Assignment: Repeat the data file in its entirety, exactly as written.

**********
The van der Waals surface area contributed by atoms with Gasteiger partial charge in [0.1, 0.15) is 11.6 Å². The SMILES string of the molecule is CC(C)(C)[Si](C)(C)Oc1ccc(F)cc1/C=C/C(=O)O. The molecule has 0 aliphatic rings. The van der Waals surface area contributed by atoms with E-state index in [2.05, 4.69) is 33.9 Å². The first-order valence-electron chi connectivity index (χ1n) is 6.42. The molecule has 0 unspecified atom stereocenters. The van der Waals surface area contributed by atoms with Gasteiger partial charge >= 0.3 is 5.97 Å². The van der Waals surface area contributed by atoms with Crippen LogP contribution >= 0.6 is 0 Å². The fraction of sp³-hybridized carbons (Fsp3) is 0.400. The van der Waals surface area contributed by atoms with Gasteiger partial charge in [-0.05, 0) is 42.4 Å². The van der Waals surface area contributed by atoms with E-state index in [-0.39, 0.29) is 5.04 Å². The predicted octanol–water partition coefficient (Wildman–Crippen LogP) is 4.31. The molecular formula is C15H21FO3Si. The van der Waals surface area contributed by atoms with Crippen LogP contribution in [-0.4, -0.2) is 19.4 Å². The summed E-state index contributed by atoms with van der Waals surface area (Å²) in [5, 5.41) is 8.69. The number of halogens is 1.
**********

The van der Waals surface area contributed by atoms with Gasteiger partial charge in [0.1, 0.15) is 11.6 Å². The SMILES string of the molecule is CC(C)(C)[Si](C)(C)Oc1ccc(F)cc1/C=C/C(=O)O. The molecule has 0 aliphatic rings. The van der Waals surface area contributed by atoms with E-state index in [2.05, 4.69) is 33.9 Å². The first-order valence-electron chi connectivity index (χ1n) is 6.42. The molecule has 0 unspecified atom stereocenters. The van der Waals surface area contributed by atoms with Gasteiger partial charge >= 0.3 is 5.97 Å². The van der Waals surface area contributed by atoms with Crippen LogP contribution >= 0.6 is 0 Å². The fraction of sp³-hybridized carbons (Fsp3) is 0.400. The van der Waals surface area contributed by atoms with Gasteiger partial charge in [-0.05, 0) is 42.4 Å². The van der Waals surface area contributed by atoms with E-state index in [-0.39, 0.29) is 5.04 Å². The predicted octanol–water partition coefficient (Wildman–Crippen LogP) is 4.31. The molecular formula is C15H21FO3Si. The van der Waals surface area contributed by atoms with Crippen LogP contribution in [-0.4, -0.2) is 19.4 Å². The summed E-state index contributed by atoms with van der Waals surface area (Å²) in [5, 5.41) is 8.69. The number of halogens is 1.